A new term begins

A new term begins

NEWS

The start of a new term is a busy and exciting time of year in the life of the college. This year we had much to praise and give thanks to God for.

Interest in the BA(Hons) Theology (Youth and Community) based in Parkhead has grown. This term eight new students have joined the returning second year students in September, and there are also people attending individual classes. SSCM’s students joined with Nazarene Theological College students in Manchester at the start of term for an ‘intensive’ introduction to the course.

Meanwhile, in August a group of young people based in Dunoon started a PDA inYouth
Work
, and Perth Council has sponsored students on an HNC Working with Communities unit looking at Community Capacity Building. That course was completed mid-October at the start of term and the students are already asking about delivery of the next unit! It is fantastic to collaborate with local partners to make this happen has been.

In September we were privileged to have Bob Ekblad lead a student and staff seminar. Bob and Gracie Ekblad are founders and co-directors of Tierra Nueva in Burlington, Washington. Bob is ordained in the Presbyterian Church (U.S.A.) and is known internationally for his courses on reading the Bible. He also serves as Associate Professor of Biblical Studies at Westminster Theological Centre. Bob skilfully unpacked scripture for us in a fresh way while weaving insights from his own ministry among marginalised people. Our thinking was challenged and minds stimulated, but more than this, God worked on our hearts as we considered our own ministry and participation in mission in the light of Bob’s teaching.

Bob was also our speaker at the Commissioning Service for the start of the new academic year. It was good to gather, as students, staff, members of our board of directors and friends of SSCM, to praise God for all that He is doing and commit ourselves afresh to God. We were delighted to have Alia Pike from Nazarene Theological College in Manchester with us to bring their greetings and prayers.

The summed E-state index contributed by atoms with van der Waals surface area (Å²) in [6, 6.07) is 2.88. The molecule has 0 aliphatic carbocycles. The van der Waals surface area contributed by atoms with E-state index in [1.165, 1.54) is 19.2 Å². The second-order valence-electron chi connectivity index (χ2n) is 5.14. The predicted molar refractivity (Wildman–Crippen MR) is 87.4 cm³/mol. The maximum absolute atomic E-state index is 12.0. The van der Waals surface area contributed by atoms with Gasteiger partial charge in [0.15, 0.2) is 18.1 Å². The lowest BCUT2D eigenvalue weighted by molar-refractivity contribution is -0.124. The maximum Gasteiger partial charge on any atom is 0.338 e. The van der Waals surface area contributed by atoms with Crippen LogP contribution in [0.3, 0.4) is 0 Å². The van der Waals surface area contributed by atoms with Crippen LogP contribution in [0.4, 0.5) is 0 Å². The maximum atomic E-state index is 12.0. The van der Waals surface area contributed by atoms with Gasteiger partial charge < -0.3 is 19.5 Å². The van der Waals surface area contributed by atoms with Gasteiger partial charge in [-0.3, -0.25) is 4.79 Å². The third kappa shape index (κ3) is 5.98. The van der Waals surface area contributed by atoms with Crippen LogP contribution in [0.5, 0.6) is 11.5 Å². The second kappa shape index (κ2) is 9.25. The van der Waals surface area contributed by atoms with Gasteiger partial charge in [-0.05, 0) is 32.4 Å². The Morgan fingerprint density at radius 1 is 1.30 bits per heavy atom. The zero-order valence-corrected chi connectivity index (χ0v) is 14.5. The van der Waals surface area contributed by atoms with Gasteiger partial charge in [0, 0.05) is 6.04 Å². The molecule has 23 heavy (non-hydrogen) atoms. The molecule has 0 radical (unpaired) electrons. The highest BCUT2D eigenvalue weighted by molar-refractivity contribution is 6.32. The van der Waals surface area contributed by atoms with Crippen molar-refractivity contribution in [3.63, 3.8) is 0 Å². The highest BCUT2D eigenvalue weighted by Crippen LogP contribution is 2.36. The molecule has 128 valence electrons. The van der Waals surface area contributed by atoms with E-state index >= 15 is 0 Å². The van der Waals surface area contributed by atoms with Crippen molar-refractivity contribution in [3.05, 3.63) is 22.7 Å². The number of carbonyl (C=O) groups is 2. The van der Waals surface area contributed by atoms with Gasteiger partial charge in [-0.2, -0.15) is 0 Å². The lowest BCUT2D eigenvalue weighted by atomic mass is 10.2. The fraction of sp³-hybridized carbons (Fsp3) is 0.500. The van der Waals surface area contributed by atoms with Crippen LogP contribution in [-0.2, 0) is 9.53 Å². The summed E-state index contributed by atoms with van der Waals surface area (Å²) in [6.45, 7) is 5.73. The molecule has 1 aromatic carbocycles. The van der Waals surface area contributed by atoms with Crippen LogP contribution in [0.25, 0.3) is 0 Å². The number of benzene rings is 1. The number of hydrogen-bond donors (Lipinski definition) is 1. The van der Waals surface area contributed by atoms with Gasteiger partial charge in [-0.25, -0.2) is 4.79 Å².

We also celebrated with our first graduate, Jen Fraser, who gained a CertHE Theology (Pioneer Ministry). Alistair MacIndoe and Judy White interviewed Jen to find out the exciting things she is involved with and to pray for her that she would continue to know God’s blessing in all that she does.

Brodie MacGregor
Dean
Scottish School of Christian Mission

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Join us for a reception and service of thanksgiving

Join us for a reception and service of thanksgiving

NEWS

Join us to celebrate 125 years of equipping people for mission, and look forward with us to the future.

You are warmly invited to a reception and service of thanksgiving for 125 years of the Scottish School of Christian Mission which began in 1892 as the Bible Training Institute. Join us to celebrate 125 years of equipping and training people for ministry and mission.

21st November 2017, 7pm for 7.15pm
Òran Mór, Byres Road,
Glasgow G12 8QX

Welcome drink on arrival; coffee and light buffet to conclude. We hope to see previous staff, former students and supporters of SSCM at the celebration. Please tell us for catering purposes if you are planning to come along.

RSVP by email or telephone 0141 552 4040.

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Re-envisioning SSCM…  Equipping for mission

Re-envisioning SSCM…  Equipping for mission

NEWS

Significant birthdays and times of transition both tend to engender nostalgia, a backward look to the “good old days”, and conversations that start with, “Remember when…?”

Scottish School of Christian Mission has both a significant birthday this year and is living through a time of transition as long-serving staff go and new staff arrive (or return!)
The birthday has given us an excuse to root through our archives, and we have unearthed some very stern looking graduation photos from the turn of last century along with some amazing statistics about where our graduates went to serve.